Just for your information: Bolding a large portion of your post is akin to shouting. It doesn't make your argument stronger or your statement more authoritative.


Not to go off topic, but I use it all the time and nobody complain to me about it. As a matter of fact, people seem to understand me more and take my evidence seriously when I bold my sentences. I know this because I did it on other forum and nobody complain about it.



Last year at comic con I asked Char if there were any plans to stream Maison and she said that Ranma would need to do really well on Hulu for them to consider it. So tune your Roku to Ranma and let it play non stop.
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mdo7



Joined: 23 May 2007
Posts: 5978
Location: Cypress, Texas, USA
PostPosted: Sun Mar 29, 2015 10:16 pm Reply with quote
Popcorn Samurai wrote:

Last year at comic con I asked Char if there were any plans to stream Maison and she said that Ranma would need to do really well on Hulu for them to consider it. So tune your Roku to Ranma and let it play non stop.


Oh, that's kinda cool to hear. OK, I don't have Roku but I can watch Ranma 1/2 on Hulu to help Viz to get Maison, and hopefully Urusei Yatsura (Hey, can a person dream).
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Tenchi



Joined: 03 Jan 2002
Posts: 4324
Location: Ottawa... now I'm an ex-Anglo Montrealer.
PostPosted: Mon Mar 30, 2015 12:07 am Reply with quote
EricJ2 wrote:

And even for those who were curious....oh, good lord, that first season. Yes. Don't look at us: We know it stinks. Our hands are tied. Even Oshii hated it, that's how the series improved by learning to wander off the manga stories.


I don't know which personal factoid would aggravate you more: that my favourite Urusei Yatsura episode is episode 10, "Pitter Patter Christmas Eve", a first season episode, or that I did indeed first become aware of Urusei Yatsura because of the Matthew Sweet "I've Been Waiting" music video, not even knowing what the series was called or what Lum's name was until I spotted a mini-preview of the Japanese Urusei Yatsura Sega Mega Drive Mega CD game in a videogame magazine.
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EricJ2



Joined: 01 Feb 2014
Posts: 4016
PostPosted: Mon Mar 30, 2015 8:13 am Reply with quote
Tenchi wrote:
EricJ2 wrote:

And even for those who were curious....oh, good lord, that first season. Yes. Don't look at us: We know it stinks. Our hands are tied. Even Oshii hated it, that's how the series improved by learning to wander off the manga stories.


I don't know which personal factoid would aggravate you more: that my favourite Urusei Yatsura episode is episode 10, "Pitter Patter Christmas Eve", a first season episode, or that I did indeed first become aware of Urusei Yatsura because of the Matthew Sweet "I've Been Waiting" music video, not even knowing what the series was called or what Lum's name was until I spotted a mini-preview of the Japanese Urusei Yatsura Sega Mega Drive Mega CD game in a videogame magazine.


If you must know, it's people who say "But the Christmas episode was good!" that aggravates me more.
Yes, it's the only episode in the first season where we get a taste of the future relationship that Lum really does like Ataru, that Ataru really does like Lum, and that deep down he's not such a bad guy after all despite his dreams of being the ultimate lech. In other words, you like it because it's the only first-season episode that resembles the later ones, and then use it to spare the rod on the entire first season's mistakes from the Takahashi stories.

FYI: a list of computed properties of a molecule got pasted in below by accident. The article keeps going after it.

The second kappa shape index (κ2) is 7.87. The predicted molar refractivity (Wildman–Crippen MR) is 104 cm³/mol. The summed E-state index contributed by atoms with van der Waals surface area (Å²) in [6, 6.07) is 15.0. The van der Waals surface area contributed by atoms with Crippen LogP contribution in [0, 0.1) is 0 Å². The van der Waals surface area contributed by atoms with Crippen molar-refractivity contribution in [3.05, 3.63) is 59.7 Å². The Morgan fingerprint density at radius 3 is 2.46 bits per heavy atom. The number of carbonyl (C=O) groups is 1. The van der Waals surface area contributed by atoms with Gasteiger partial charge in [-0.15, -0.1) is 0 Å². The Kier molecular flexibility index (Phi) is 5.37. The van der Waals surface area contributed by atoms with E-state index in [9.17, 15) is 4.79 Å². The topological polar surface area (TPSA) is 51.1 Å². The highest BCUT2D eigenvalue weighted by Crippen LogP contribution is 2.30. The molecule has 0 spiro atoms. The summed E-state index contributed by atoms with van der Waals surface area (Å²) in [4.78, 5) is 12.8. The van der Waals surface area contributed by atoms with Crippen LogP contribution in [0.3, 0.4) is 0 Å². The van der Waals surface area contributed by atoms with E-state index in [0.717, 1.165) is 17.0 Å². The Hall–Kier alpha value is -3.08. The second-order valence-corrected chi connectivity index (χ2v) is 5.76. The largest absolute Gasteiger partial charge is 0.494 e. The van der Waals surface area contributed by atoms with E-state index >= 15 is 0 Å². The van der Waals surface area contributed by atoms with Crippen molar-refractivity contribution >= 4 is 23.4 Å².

(Me, out of the first season, I always liked the school parents-day episode, where the show stayed off of "lecherous loser" Ataru long enough to give the supporting ensemble characters a chance, and hinted at the show's formal stylized silliness, but they didn't even have Onsen-mark as the teacher back then.)

Basically, Rumiko's early stories would just end with one big panoramic panel of "Waah! It's UTTER CHAOS!", and the first-season mini-episodes, slavishly following suit, would have to end on that same note, without actually ending on any sort of, y'know, punchline, or anything. Even Rumiko in the manga eventually learned to like Lum and stop androphobically beating up on Ataru, so it took a while for both Takahashi and Oshii to work out the bugs.


Last edited by EricJ2 on Mon Mar 30, 2015 1:28 pm; edited 2 times in total
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Touma



Joined: 29 Aug 2007
Posts: 2651
Location: Colorado, USA
PostPosted: Mon Mar 30, 2015 9:49 am Reply with quote
EricJ2 wrote:
AnimEigo's titles rarely got out onto the mainstream shelves

My first exposure to anime was the Bubblegum Crisis tapes that I rented from Blockbuster Video.
I think that I bought Urusei Yatsura and You're Under Arrest from Media Play, which is where I got at least half of my anime back then. Most of the rest came from Best Buy, with a bit from Circuit City.
Way back then I was buying almost all of my anime from mainstream shelves, and I had no trouble getting AnimEigo titles.

Quote:
....oh, good lord, that first season. Yes. Don't look at us: We know it stinks.

For me the first season of Urusei Yatsura was the best. It went downhill from there.

Quote:
... that's how the series improved by learning to wander off the manga stories.

I was not aware that it got away from the manga. Maybe that is why I do not like it as much.
They should have stayed with Rumiko Takahashi's writing, instead of just borrowing her characters.

I will admit that I gave up on the TV series about half way through, so maybe it would have gotten better for me if I had stuck with it.
I did watch all of the OVA episodes and movies, with mixed results. I liked most of the OVA episodes but did not care much for the movies.
For me the low point of the entire Urusei Yatsura franchise was the Beautiful Dreamer movie. If I had seen that first I probably would have never watched anything else.

It all comes back to that "personal taste" thing, again.
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Tenchi